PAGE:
Today, most people know that stress can seriously affect mental and physical health. And when this stress is prolonged, studies suggest that it can increase the risk of certain health problems, such as asthma, ulcers, strokes and heart attacks. Now, new research suggests that certain types of stress can even age your immune system.
Using an existing dataset, the researchers analyzed the responses of a nationally representative sample of more than 5,700 adults aged 50 and older in the United States and compared them to the number of immune cells in the blood of the participants. The survey asked respondents about their experiences with social stressors, such as job strain, chronic stress, stressful events, traumatic events, and daily or ongoing discrimination (including sexism or ageism ).
The team found that higher stress levels were associated with older immune system profiles. The results were published in Proceedings of the National Academy of Sciences.
What the results suggest
As your immune system ages, your body has a less coordinated response to new threats because it produces different types of immune cells in different proportions than when you were younger, he said. Eric Klopack, lead author of the study and a postdoctoral researcher in gerontology at the University of Southern California. At the same time, older, worn-out immune cells tend to overpower younger, more agile cells, resulting in a less robust immune response.
Until now, no one has fully studied the relationship between social stress and immune function, at least not at this level of detail, he said. Matthew Yousefzadeh, who studies aging at the University of Minnesota and was not involved in the new research. And although the new study is limited in that it only looked at a few types of immune cells – specifically CD4 and CD8 T cells – Yousefzadeh said they are a good indicator of the robustness of the immunity. “It’s kind of a peek under the hood of the car to see how you’re doing with the infections,” he said.
The new research responds to a timely concern amid the Covid-19 pandemic. “I think a lot of people are now looking for ways to rejuvenate, boost or strengthen the immune system, especially as they get older,” Yousefzadeh said. And so any information about how immune aging works, or how it might be different for some people, is valuable for public health.
What can you do
Even though researchers have found that some forms of social stress are linked to changes in participants’ immune cells, Klopack cautioned that experts don’t fully understand how one thing influences the other.
When they statistically controlled for behaviors like smoking or drinking, some of these associations with immune aging “disappeared or were reduced”, he said, suggesting that these behaviors may have played some role in aging. of their immune system. One way to prevent immune cell aging, Klopack said, may be to watch out for unhealthy habits.
Mitigating these effects requires taking stock of your emotions, Eddy said. Everyone is affected by stress in different ways, she said, so ways to deal with it can also vary. Focusing on what brings you joy and where you can find social support can help. This can mean cultivating hobbies, spending time with loved ones, or disconnecting from work or social media when you can.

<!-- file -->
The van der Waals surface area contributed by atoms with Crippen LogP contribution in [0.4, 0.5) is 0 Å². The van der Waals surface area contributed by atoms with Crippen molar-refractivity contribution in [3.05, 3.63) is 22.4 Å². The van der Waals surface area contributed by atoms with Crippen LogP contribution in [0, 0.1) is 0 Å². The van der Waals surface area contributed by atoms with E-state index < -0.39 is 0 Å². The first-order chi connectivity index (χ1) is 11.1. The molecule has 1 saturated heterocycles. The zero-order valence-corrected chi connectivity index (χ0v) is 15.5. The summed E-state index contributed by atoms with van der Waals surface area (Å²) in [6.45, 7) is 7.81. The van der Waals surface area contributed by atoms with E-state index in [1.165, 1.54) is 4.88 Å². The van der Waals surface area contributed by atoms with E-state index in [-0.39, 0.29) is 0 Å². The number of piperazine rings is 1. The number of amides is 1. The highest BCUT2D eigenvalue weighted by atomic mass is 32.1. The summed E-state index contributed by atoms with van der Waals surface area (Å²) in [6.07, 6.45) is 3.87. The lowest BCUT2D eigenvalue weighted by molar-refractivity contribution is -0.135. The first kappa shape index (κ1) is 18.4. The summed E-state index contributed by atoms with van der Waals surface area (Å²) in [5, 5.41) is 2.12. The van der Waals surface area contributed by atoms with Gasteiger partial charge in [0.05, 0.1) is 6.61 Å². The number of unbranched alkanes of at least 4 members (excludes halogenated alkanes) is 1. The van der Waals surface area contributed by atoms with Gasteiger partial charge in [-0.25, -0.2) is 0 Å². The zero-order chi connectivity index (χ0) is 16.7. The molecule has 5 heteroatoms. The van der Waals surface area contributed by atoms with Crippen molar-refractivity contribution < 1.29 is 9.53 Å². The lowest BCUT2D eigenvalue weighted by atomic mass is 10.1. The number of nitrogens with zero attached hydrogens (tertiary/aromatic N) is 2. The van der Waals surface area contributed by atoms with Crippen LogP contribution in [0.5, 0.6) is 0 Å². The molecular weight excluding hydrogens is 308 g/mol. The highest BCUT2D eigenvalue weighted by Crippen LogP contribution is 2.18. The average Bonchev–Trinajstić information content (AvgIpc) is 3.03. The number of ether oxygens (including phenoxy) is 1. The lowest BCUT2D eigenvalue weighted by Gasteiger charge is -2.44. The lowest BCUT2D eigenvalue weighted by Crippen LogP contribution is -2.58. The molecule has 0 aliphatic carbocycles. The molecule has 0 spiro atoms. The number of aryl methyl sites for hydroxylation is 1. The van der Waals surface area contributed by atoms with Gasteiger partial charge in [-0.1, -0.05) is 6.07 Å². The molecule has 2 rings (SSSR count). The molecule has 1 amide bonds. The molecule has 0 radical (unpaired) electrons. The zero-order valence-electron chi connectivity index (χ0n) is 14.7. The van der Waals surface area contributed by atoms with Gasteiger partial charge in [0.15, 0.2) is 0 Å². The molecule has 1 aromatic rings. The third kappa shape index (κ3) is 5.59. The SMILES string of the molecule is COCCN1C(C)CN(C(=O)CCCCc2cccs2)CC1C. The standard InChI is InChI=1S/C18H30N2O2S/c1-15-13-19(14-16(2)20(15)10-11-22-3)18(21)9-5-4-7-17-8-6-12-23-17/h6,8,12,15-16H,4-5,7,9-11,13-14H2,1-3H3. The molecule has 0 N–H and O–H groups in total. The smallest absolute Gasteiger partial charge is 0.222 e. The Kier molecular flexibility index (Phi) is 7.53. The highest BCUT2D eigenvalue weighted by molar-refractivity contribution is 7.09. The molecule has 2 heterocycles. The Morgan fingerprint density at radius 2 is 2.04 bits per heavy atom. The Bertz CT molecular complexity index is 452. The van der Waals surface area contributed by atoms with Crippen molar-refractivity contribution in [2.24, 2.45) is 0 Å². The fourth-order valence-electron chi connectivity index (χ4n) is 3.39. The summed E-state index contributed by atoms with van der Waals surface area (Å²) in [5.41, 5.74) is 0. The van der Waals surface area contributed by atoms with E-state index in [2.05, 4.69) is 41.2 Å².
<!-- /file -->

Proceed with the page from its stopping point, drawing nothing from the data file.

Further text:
Mindfulness practices, exercise and healthy eating habits can also help you feel good physically, which can make you feel good mentally, she added.
If you encounter social stressors on a daily basis — whether at work, in your social life, or at home — think about what you can do to keep them under control, Eddy said. If a friend’s political views constantly disturb you, you can limit your contact with him or change your social circle. If a colleague puts you down because of your age, it might be worth confronting them about it. Looking at the full context of where and how stressful situations play out in your life is the first step in deciding how you can move forward.
Of course, there will be situations you can’t control, Eddy added, but the more you can do to better understand their effect on you, the more you can do to mitigate them.
There’s a lot more to discover, Klopack said. The new study looked at older, mostly white people at some point in their lives based on self-reported levels of stress. Scientists don’t know how stress affects young people’s immune systems or how changes in the immune system can persist.
One thing to remember, though, is that the most important thing “that contributes to immune aging is just aging,” he said. Idan Shalev, a biobehavioral health scientist at Pennsylvania State University who studies the effects of stress across the lifespan. Therefore, the strategies for preventing immune aging are generally the same as for preventing the effects of aging in general: eating a healthy diet, exercising regularly, limiting or avoiding smoking and drinking, and sleeping well. “Having social supports like family and friends is also very important,” Shalev said, as loneliness can also affect the immune system.
We should all implement these good habits right away, he added, and not wait until we are close to retirement.
Another way to interpret this new study, Yousefzadeh said, is that social stressors like trauma and discrimination can affect life expectancy. But while there is a lot of research interest in rejuvenating our immune system, science has yet to find a way to reverse aging, he added. So it’s important to do everything you can to keep your immune system strong, he said, because when things get bad you can’t go back to how they were before. / TRANSLATION BY RENATO PRELORENTZOU